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My dog is a 1 year old German shepherd in human years and 7 in dog years. He's a good boy but he chews on everything. He chews on trash, drywall, plastic, clothing. Everything. I always have to get it out of his mouth but he never learns when to stop. Even when we say "No!" or "Stop!" He doesn't listen. My parents want to get rid of him and trainers some good trainers cost a lot and we don't have that kind of money. I don't know what to do and I've tried a lot of things. Please help me and tell me what has worked for you!

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If there are certain things he chews on a lot, you can get bitter apple spray which works really well to deter them. For general chewing, make sure he has lots of chew toys and bones that will keep him entertained. If he likes to chew, he's going to chew no matter what. So you have to give him things that are okay to chew on. Buffalo horns and antlers last a LONG time and are great for aggressive chewers. You can get them online or at any pet store

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  • +1 I have a dog who absolutely loves chewing, the only solution we found to help with that was to find toys she loves to chew on more than our furniture. – user3399 Oct 31 '19 at 13:07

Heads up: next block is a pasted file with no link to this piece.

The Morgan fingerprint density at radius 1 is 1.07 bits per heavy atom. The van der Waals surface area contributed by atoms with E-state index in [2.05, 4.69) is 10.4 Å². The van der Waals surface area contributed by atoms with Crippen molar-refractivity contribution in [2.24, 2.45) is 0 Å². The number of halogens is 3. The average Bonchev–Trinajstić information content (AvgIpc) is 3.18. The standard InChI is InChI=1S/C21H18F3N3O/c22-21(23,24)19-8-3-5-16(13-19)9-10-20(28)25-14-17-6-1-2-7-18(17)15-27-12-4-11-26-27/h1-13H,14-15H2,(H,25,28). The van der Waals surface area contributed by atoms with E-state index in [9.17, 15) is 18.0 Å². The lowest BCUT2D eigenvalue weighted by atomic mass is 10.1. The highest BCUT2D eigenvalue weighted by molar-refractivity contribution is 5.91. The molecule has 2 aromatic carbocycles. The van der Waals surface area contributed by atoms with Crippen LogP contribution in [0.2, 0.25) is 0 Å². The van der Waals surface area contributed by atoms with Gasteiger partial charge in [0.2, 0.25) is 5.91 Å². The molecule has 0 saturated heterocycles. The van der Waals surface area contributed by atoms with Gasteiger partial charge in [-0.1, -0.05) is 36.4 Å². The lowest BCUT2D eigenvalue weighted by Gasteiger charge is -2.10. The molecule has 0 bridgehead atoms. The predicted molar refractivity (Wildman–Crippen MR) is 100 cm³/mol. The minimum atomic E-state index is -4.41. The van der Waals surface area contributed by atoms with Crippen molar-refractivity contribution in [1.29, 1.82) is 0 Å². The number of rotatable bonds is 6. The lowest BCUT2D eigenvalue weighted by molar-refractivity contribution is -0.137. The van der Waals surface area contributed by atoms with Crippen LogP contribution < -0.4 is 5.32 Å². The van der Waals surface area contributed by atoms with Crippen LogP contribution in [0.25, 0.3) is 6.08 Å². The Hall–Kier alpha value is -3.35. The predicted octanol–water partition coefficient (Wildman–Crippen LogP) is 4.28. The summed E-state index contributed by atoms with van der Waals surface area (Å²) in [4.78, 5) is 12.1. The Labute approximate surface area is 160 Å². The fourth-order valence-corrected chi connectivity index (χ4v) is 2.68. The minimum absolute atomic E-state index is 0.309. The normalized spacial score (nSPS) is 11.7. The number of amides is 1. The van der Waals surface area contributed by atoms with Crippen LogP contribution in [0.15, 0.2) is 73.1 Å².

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You are making the most typical mistake any 'new' dog owner makes regarding chewing on stuff.

You need to be very careful now and preferably do as described below or your dog will get into the habit and you will never be able to get the habit out of his system:

  1. Make sure you never do anything when he actually chews stuff he should not be chewing: ignore the bad behavior. When your dog is chewing on stuff, just start playing with a chew he can actually have, give that lots and lots of interest, your dog will eventually come to you and be more interested in the once he can have you should never ever drag things out of his mouth, you are giving him attention for bad behaviour, never ever say or shout 'no' or 'stop' to your dog, you're giving him attention for bad behaviour.

  2. Instead, say 'good boy' and 'well done' when he actually chews the good things, reward the good behavior, give him lots of cuddles and attention when he is chewing his rope (my preferable advised toy).

  3. Make sure he is not bored, walk him regularly and frequently feed him little bits.

P.S. If you are already worried about the price for a couple of dog trainer lessons, what will happen when your dog might have a serious illness and needs veterinary attention, are you saving up or getting him insured?

Hope this helped.

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